OpenVPN Setup

Here are some notes about my attempts to get OpenVPN running on my home network.  These are more for my own use than for  the public, so take anything you find here with a grain of salt.

I am going to run the vpn server on an older PC running Kbuntu 9.04.  I have an AirPort Extreme functioning as a router and DHCP server.  Here is some basic network info:

DHCP range –
reserved server address
router/gateway address

Here are some links of helpful sites I have used to help me get this thing off the ground.

  1. openvpn howto – a very detailed howto from the site
  2. Another vpn howto this one is very concise and good!
  3. bridge init.d script and how to install and use it – very important

After carefully reading the differences between bridged and tunneled modes, I have decided upon bridged.  It would seem that if I want easy access to all network resources with a minimum of fuss this is the way to go.

Below is a contemporaneously produced list of the steps I have taken (including problems that I have run into.

  1. Install the openvpn package

    sudo apt-get install openvpn

    This went without a hitch.  The install doesn’t install a configuration file, but does produce a /etc/openvpn directory where all of the configuration files will reside.  There are example configuration files and all of the certificate utilities needed to get a secure openvpn setup going installed into /usr/share/doc/openvpn.  The startup scripts are also installed into the /etc/init.d folder.  It is a typical startup script that, best I can tell, will start up a vpn instance for each .conf file it finds in /etc/openvpn

  2. Generate the certificate authority (CA) certificate and client keys.All of the utilities to produce the certificate and keys needed are found in the directory /usr/share/doc/openvpn/examples/easyrsa/2.0.  I copied the entire directory into the /etc/openvpn directory to keep all of my configuration files for the vpn system into one place.

    cd /etc/openvpn
    sudo cp /usr/shar/doc/openvpn/examples/easy-rsa/2.0 .

    I then edited the /etc/easy-rsa/vars file to contain default information.  Only the last section needed to be edited.  All of the following need to be non-blank: KEY_COUNTRY, KEY_PROVINCE, KEY_CITY, KEY_ORG, and KEY_EMAIL.

    Now I did the following to build the CA

    sudo -i
    source ./vars

    You need to be logged in as root, or better on ubuntu a persistent root session via sudo -i,  as sudo each individual command above will not work as the “source ./vars” command applies to the login environment.  This little point took me a while to figure out!  Read about it here.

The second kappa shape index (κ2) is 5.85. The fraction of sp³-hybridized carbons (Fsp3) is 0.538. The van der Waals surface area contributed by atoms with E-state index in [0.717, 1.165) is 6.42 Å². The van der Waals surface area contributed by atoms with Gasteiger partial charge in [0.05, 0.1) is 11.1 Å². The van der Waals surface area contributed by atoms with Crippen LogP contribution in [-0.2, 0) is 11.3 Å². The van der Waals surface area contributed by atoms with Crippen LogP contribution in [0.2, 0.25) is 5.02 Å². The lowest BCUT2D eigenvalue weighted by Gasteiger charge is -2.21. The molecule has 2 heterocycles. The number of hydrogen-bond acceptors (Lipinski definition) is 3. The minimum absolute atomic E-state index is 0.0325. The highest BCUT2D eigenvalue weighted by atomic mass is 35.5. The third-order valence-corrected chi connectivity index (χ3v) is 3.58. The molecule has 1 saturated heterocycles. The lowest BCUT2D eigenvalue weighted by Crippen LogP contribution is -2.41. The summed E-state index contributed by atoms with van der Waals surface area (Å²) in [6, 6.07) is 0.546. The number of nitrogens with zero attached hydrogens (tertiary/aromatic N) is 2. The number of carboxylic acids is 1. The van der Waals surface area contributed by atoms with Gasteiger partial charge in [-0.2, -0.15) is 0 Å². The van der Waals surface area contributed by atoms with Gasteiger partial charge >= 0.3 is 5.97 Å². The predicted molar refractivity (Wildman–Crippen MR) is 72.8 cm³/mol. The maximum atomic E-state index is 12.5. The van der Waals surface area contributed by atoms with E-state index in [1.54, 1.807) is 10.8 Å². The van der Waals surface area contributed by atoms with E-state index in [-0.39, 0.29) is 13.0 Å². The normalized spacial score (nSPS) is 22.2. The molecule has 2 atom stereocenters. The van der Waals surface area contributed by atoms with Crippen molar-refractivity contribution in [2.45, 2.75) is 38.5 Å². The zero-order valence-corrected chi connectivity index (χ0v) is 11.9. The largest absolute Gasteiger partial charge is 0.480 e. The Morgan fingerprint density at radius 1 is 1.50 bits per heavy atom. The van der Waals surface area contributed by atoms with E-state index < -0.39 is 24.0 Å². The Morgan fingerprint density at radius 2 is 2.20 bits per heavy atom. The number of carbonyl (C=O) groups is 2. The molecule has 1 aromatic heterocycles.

Next step is to generate the server key:

    ./build-key-server server

    Now I will generate two keys for the two laptops I will setup for vpn access.  I’ve used the ./build-key-pkcs12 which stores the client public key and certificate in one password protected file.

    ./build-key-pkcs12 ben-air
    ./build-key-pkcs12 robbie-macbook

  3. Editing the configuration file.I start by copying the sample config file that comes with the packagecd /etc/openvpn
    cp /usr/share/doc/openvpn/examples/sample-config-files/server.conf .

    I have changed the following parts of the config file:

    Change to dev tap for bridging by commenting out dev tun and uncommenting dev tap

    ;dev tun
    dev tap0

    Now fully qualify the certificate and key paths

    ca /etc/openvpn/easy-rsa/keys/ca.crt
    cert /etc/openvpn/easy-rsa/keys/server.crt
    key /etc/openvpn/easy-rsa/keys/server.key

    and the dh parameters

    dh /etc/openvpn/easy-rsa/keys/dh1024.pem

    comment out the server directive since we are using bridging


    and uncomment and change the server-bridge directive to assign a different range of ip address to vpn clients (201-250) than the AirPort Extreme give out to local clients.


    and fully qualify the log file path


  4. Setup ethernet bridgingInstall the bridge tools apt-get install bridge-toolsDownload this nifty script that will bring up and down the necessary ethernet bridging.  Rename it “bridge.”  I needed only to edit the top part of the script with my particular network settings.  I then made it executable, move it to the init.d directory, start bridging, and set it up so that it will be brought up automatically on startup.

    chmod +x bridge
    cp bridge /etc/init.d
    /etc/init.d/bridge start
    update-rc.d bridge defaults

  5. Fire up openvpn!

    /etc/init.d/openvpn start

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